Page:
Untouched Eighteenth-century woodworker’s shop was found in Duxbury a few years ago an it's said to be one of a kind
Categories: Life Stories
What experts are calling “the rarest of the rare” and “a once in a lifetime find” — a largely intact woodworking shop dating from the latter half of the 18th century — has been discovered in Duxbury on the site of a private school for children.
“It is an extraordinary find,” said professor J. Ritchie Garrison, a specialist in American material culture who hurried from the University of Delaware to take a look at the shop last month when he heard about the find. “It’s National Historic Landmark status.”
The 16-by-32-foot shed-like building is on the site of the Berrybrook School on Winter Street. With the school’s approval, restoration carpenter Michael Burrey of Plymouth explored the outbuilding, now clad in nondescript vinyl and used by the school for storage, while taking down an old house that once served as the preschool’s main building on the property.
He said he was stunned by what he saw inside the building.
“All the benches were there. It’s likely to be the earliest known joiner and cabinet maker’s shop on its original site” anywhere in the United States, Burrey said. “The woodwork on the house [being removed] was probably built in the shop.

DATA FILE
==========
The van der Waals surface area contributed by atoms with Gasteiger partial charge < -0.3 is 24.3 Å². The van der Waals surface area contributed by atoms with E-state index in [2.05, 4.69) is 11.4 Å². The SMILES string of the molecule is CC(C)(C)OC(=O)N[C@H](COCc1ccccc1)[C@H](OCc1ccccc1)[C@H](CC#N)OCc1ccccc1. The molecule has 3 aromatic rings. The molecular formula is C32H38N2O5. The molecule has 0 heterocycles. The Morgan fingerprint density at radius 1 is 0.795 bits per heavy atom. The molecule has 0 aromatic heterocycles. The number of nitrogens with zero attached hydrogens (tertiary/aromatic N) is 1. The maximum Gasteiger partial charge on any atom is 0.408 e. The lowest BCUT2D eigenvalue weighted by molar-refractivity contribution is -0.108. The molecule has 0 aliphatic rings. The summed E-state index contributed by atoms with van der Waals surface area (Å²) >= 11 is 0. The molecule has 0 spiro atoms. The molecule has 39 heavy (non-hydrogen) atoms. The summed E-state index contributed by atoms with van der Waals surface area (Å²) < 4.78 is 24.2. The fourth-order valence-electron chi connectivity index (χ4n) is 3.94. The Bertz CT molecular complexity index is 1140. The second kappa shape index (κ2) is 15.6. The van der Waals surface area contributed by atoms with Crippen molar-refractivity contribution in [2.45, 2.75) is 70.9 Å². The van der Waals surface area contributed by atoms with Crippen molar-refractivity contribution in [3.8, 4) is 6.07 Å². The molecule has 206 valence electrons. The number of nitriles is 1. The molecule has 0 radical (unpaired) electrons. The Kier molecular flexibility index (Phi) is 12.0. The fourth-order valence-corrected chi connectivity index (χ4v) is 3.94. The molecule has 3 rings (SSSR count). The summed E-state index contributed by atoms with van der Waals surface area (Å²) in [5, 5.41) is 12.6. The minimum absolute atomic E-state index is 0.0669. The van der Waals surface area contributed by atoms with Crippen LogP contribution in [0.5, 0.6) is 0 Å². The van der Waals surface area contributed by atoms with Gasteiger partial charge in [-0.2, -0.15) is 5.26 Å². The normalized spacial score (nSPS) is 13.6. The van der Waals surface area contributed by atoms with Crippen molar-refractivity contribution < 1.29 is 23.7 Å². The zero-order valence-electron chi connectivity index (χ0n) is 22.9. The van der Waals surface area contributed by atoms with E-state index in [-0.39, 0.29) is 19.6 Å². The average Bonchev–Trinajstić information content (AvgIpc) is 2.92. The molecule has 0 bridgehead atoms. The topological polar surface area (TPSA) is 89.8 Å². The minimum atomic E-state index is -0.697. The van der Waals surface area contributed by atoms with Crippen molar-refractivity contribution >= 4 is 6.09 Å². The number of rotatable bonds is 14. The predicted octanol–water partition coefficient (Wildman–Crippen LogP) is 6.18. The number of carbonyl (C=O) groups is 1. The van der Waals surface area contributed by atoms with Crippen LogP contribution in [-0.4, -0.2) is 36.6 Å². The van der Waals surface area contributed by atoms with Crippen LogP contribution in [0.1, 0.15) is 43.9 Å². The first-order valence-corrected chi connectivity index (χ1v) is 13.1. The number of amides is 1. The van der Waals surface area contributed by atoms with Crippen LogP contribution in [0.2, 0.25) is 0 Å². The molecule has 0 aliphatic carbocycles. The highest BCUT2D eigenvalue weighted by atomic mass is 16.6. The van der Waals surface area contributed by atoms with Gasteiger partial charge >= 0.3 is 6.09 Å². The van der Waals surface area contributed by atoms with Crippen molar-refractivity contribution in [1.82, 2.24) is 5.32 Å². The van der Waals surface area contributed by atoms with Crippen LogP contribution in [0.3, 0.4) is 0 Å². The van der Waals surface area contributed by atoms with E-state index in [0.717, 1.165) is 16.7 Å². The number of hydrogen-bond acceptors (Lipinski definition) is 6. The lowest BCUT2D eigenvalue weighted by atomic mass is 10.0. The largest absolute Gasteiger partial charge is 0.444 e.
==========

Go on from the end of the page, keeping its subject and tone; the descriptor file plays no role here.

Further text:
“The way the benches are in relation to the windows, how the light comes in to light an area, the location of the tool racks on the walls,” all tell of how the craftsmen used the shop, Burrey said.
Gary Naylor of Hanson, a specialist in antique woodwork and tools, said the shop’s interior revealed signs of a Federalist craftsman’s workshop.
“When I saw the [foot-operated] lathe there, I knew it was a highly skilled craftsman,” Naylor said. “A lot of different features in the building are untouched, intact. When I turned around and saw the opening for the fireplace, it was all coming together.”
The president of the school’s board of directors said Berrybrook had no idea of the building’s historical value.
“We really thought nothing of it. We had used it as storage,” Christopher DeOrsay, an architect, said recently. “We gave [Burrey] a tour. His jaw hit the floor.”
Since then the school has had more than a dozen experts come to see it, DeOrsay said.
Burrey showed off the shop’s period-specific features to visitors on a recent afternoon.
Framed in original sills, joists, and pineboard walls, the shop’s interior reveals two original work benches, one pitted with marks from hand tools. The second was a “planing bench,” lacking gouges or other tool scars because skilled millwork with wood planes was performed there. The wall above the bench has shelving to hold the planes.